In years past, some churches may have wrongly judged a person's spiritual maturity by how many services or Bible studies they attended. They might have selected deacons based on how often they showed up at church. Yet, as we all know, frequent church attendance does not equal spiritual maturity. You can read a book and understand each of the words in it, but that does not mean you understand the concepts or can put what you have read into practice in your life.
Understanding what a book says goes deeper than reciting the words or even abstractly grasping the concepts. There is a deeper level of understanding where you grasp what the author is trying to say, the motivations of the characters, and what makes the plot move forward. In the same way, learning biblical information doesn't automatically produce spiritual growth. Having the right information is necessary, but it is insufficient. True growth must also involve repetition and reiteration of deep spiritual truths and their application to one's own life.
Some churches have a problem we can call "Bloated Christian Syndrome." In this syndrome, members are fed lots of great information every week. If you were to add up all of the facts and data that some people have accumulated from attending church services over several decades, it would surpass the level of a biblical scholar. And yet many people emerge from this experience having retained almost nothing of what they have heard. Why?
Let's pretend that you are heading to a typical American church this Sunday morning. You hear some music followed by a forty-minute message about a topic. Perhaps you also head to Sunday school where you hear another lesson from the Sunday school curriculum. By doubling the amount of content you've heard, you've now cut the impact of the message roughly in half. You return that evening after lunch and your Sunday nap to hear the pastor's next topic as he works through a book you've been studying together. Now you've cut the impact of the morning message by four. On Wednesday night you come back to church to have a prayer meeting and you hear a devotional that one of the members prepared throughout the week, cutting the impact of that message by eight. Maybe you wake up early on Tuesday or Thursday to attend a Bible-study group you've joined, where you study something entirely different. This is all in addition to your daily Bible reading, scripture memory, and discipleship group, since you're one of the faithful ones.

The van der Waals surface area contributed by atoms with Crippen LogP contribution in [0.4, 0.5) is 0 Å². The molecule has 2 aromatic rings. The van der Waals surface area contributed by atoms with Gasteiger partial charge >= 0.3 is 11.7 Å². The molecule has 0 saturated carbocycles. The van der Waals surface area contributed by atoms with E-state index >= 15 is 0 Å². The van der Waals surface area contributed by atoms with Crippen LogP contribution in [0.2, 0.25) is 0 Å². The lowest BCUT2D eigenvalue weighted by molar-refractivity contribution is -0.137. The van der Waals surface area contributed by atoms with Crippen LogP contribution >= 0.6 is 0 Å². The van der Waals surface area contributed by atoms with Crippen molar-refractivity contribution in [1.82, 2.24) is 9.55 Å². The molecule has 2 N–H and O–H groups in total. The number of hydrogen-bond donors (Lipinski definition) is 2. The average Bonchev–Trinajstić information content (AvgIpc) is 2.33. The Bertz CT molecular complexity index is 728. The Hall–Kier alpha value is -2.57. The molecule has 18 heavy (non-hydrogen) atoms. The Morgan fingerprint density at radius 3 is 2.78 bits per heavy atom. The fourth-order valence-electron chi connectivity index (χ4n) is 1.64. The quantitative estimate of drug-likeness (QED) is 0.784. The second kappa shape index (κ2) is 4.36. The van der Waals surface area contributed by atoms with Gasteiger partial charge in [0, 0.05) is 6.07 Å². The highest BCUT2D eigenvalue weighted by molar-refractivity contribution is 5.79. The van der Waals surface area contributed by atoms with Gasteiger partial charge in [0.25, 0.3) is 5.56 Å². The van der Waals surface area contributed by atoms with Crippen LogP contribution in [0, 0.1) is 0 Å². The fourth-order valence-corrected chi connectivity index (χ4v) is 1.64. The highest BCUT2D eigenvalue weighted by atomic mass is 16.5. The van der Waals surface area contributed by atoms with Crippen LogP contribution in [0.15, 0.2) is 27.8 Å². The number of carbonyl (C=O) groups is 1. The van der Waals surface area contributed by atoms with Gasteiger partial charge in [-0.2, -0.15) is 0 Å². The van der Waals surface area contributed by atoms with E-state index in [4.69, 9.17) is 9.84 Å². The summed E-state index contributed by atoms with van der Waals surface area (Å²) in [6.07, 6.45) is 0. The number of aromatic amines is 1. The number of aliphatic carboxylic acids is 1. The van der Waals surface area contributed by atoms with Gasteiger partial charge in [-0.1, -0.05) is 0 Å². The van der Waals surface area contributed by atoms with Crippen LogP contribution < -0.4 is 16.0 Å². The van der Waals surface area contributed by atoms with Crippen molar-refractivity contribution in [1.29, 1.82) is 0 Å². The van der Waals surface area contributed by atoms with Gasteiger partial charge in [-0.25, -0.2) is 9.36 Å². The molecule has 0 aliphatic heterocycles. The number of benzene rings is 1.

Can we see where there might be a problem? By the time you get around to Sunday again, you won't be able to recall a single point from the previous week's sermon, let alone remember all of the biblical truth you've been exposed to that week! Am I saying that too much Bible is bad for you? No. The Bible is God's Word, and it is life and nourishment for a hungry soul.
The problem is in how we engage the Bible. We have bought into the fallacy that we grow by the introduction of new information alone. We focus on new teachings and more information, rather than allowing a single teaching to saturate our minds by meditating on it and applying it to our lives. Jewish rabbis taught much differently. They believed that rehearsing older lessons was just as important as, if not more important than, learning new ones. Jews read through the Torah day after day, year after year, repeating the words of God throughout their lives. They were in their Bibles all the time, but their goals were typically different than ours. The Mishnah, a commentary on the Scriptures, says, "He who studied his lesson 100 times is not as effective as he who studied it 101."
This perspective on implementing what we've learned helps us focus on living out the words of Jesus rather than becoming bloated with more and more knowledge that we may or may not apply. We can adopt the method that allows us to internalize and act upon God's word. My hope is that we would be a people who get into the Word until the Word gets into us.
This is an excerpt from "The Forgotten Jesus" by Robby Gallaty. You can pick up a copy here.